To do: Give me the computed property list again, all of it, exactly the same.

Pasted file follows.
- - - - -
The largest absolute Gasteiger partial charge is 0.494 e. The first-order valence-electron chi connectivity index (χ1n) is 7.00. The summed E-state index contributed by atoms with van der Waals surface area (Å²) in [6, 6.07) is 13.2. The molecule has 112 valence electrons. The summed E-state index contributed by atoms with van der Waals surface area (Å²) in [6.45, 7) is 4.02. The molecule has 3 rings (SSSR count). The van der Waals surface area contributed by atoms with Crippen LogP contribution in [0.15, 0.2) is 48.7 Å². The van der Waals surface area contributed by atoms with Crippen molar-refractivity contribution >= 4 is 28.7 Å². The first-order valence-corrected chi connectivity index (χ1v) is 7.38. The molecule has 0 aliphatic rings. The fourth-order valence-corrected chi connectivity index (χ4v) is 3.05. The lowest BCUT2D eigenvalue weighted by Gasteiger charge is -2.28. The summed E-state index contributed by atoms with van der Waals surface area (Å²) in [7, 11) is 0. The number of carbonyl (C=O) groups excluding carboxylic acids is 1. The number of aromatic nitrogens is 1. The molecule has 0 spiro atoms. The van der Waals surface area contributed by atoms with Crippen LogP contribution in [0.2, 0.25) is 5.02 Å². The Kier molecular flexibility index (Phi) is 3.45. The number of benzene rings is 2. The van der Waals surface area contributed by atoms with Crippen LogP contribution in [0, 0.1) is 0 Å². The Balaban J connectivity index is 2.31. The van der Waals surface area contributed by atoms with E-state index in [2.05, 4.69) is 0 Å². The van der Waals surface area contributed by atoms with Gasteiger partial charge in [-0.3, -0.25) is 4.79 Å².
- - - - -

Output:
The largest absolute Gasteiger partial charge is 0.494 e. The first-order valence-electron chi connectivity index (χ1n) is 7.00. The summed E-state index contributed by atoms with van der Waals surface area (Å²) in [6, 6.07) is 13.2. The molecule has 112 valence electrons. The summed E-state index contributed by atoms with van der Waals surface area (Å²) in [6.45, 7) is 4.02. The molecule has 3 rings (SSSR count). The van der Waals surface area contributed by atoms with Crippen LogP contribution in [0.15, 0.2) is 48.7 Å². The van der Waals surface area contributed by atoms with Crippen molar-refractivity contribution >= 4 is 28.7 Å². The first-order valence-corrected chi connectivity index (χ1v) is 7.38. The molecule has 0 aliphatic rings. The fourth-order valence-corrected chi connectivity index (χ4v) is 3.05. The lowest BCUT2D eigenvalue weighted by Gasteiger charge is -2.28. The summed E-state index contributed by atoms with van der Waals surface area (Å²) in [7, 11) is 0. The number of carbonyl (C=O) groups excluding carboxylic acids is 1. The number of aromatic nitrogens is 1. The molecule has 0 spiro atoms. The van der Waals surface area contributed by atoms with Crippen LogP contribution in [0.2, 0.25) is 5.02 Å². The Kier molecular flexibility index (Phi) is 3.45. The number of benzene rings is 2. The van der Waals surface area contributed by atoms with Crippen LogP contribution in [0, 0.1) is 0 Å². The Balaban J connectivity index is 2.31. The van der Waals surface area contributed by atoms with E-state index in [2.05, 4.69) is 0 Å². The van der Waals surface area contributed by atoms with Gasteiger partial charge in [-0.3, -0.25) is 4.79 Å².